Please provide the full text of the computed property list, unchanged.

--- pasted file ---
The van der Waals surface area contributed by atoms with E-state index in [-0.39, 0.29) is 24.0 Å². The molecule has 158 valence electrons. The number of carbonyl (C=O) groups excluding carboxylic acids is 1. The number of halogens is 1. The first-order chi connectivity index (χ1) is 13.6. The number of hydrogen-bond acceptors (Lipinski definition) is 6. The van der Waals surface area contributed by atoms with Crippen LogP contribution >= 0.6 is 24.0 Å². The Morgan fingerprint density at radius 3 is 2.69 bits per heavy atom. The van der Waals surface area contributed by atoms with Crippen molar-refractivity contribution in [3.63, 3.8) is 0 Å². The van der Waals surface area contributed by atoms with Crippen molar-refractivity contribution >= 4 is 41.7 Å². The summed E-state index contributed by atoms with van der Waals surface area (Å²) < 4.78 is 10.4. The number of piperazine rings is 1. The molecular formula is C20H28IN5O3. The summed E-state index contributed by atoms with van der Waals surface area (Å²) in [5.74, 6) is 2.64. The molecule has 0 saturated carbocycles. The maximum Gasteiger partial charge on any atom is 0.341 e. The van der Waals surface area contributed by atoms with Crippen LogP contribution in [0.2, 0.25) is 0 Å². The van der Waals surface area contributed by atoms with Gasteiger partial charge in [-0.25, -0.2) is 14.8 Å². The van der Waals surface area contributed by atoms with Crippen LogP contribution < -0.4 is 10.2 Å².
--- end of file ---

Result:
The van der Waals surface area contributed by atoms with E-state index in [-0.39, 0.29) is 24.0 Å². The molecule has 158 valence electrons. The number of carbonyl (C=O) groups excluding carboxylic acids is 1. The number of halogens is 1. The first-order chi connectivity index (χ1) is 13.6. The number of hydrogen-bond acceptors (Lipinski definition) is 6. The van der Waals surface area contributed by atoms with Crippen LogP contribution >= 0.6 is 24.0 Å². The Morgan fingerprint density at radius 3 is 2.69 bits per heavy atom. The van der Waals surface area contributed by atoms with Crippen molar-refractivity contribution in [3.63, 3.8) is 0 Å². The van der Waals surface area contributed by atoms with Crippen molar-refractivity contribution >= 4 is 41.7 Å². The summed E-state index contributed by atoms with van der Waals surface area (Å²) < 4.78 is 10.4. The number of piperazine rings is 1. The molecular formula is C20H28IN5O3. The summed E-state index contributed by atoms with van der Waals surface area (Å²) in [5.74, 6) is 2.64. The molecule has 0 saturated carbocycles. The maximum Gasteiger partial charge on any atom is 0.341 e. The van der Waals surface area contributed by atoms with Crippen LogP contribution in [0.2, 0.25) is 0 Å². The van der Waals surface area contributed by atoms with Gasteiger partial charge in [-0.25, -0.2) is 14.8 Å². The van der Waals surface area contributed by atoms with Crippen LogP contribution < -0.4 is 10.2 Å².